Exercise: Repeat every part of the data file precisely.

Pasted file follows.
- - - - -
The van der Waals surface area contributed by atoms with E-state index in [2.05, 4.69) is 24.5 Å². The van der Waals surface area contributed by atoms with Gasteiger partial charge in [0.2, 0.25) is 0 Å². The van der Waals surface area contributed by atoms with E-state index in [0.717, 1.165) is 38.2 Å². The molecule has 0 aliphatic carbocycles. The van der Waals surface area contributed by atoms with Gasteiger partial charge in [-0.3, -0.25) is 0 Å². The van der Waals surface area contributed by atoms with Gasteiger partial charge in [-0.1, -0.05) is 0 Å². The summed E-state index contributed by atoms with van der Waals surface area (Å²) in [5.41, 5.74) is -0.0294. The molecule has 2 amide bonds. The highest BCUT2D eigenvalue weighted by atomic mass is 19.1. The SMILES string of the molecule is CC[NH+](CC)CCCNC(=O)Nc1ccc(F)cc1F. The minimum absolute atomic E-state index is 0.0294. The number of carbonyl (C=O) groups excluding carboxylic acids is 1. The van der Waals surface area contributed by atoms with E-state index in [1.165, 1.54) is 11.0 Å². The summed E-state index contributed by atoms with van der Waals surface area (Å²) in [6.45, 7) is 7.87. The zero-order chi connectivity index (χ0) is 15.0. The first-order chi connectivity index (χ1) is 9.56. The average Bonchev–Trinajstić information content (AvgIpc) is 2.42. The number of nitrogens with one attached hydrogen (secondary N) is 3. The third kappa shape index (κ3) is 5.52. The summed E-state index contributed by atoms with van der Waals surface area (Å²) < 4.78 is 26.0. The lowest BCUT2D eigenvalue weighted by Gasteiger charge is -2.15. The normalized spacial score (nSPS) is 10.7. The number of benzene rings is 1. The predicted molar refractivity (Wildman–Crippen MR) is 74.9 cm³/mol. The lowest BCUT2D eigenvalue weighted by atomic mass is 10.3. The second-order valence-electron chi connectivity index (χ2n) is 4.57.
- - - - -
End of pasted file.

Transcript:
The van der Waals surface area contributed by atoms with E-state index in [2.05, 4.69) is 24.5 Å². The van der Waals surface area contributed by atoms with Gasteiger partial charge in [0.2, 0.25) is 0 Å². The van der Waals surface area contributed by atoms with E-state index in [0.717, 1.165) is 38.2 Å². The molecule has 0 aliphatic carbocycles. The van der Waals surface area contributed by atoms with Gasteiger partial charge in [-0.3, -0.25) is 0 Å². The van der Waals surface area contributed by atoms with Gasteiger partial charge in [-0.1, -0.05) is 0 Å². The summed E-state index contributed by atoms with van der Waals surface area (Å²) in [5.41, 5.74) is -0.0294. The molecule has 2 amide bonds. The highest BCUT2D eigenvalue weighted by atomic mass is 19.1. The SMILES string of the molecule is CC[NH+](CC)CCCNC(=O)Nc1ccc(F)cc1F. The minimum absolute atomic E-state index is 0.0294. The number of carbonyl (C=O) groups excluding carboxylic acids is 1. The van der Waals surface area contributed by atoms with E-state index in [1.165, 1.54) is 11.0 Å². The summed E-state index contributed by atoms with van der Waals surface area (Å²) in [6.45, 7) is 7.87. The zero-order chi connectivity index (χ0) is 15.0. The first-order chi connectivity index (χ1) is 9.56. The average Bonchev–Trinajstić information content (AvgIpc) is 2.42. The number of nitrogens with one attached hydrogen (secondary N) is 3. The third kappa shape index (κ3) is 5.52. The summed E-state index contributed by atoms with van der Waals surface area (Å²) < 4.78 is 26.0. The lowest BCUT2D eigenvalue weighted by Gasteiger charge is -2.15. The normalized spacial score (nSPS) is 10.7. The number of benzene rings is 1. The predicted molar refractivity (Wildman–Crippen MR) is 74.9 cm³/mol. The lowest BCUT2D eigenvalue weighted by atomic mass is 10.3. The second-order valence-electron chi connectivity index (χ2n) is 4.57.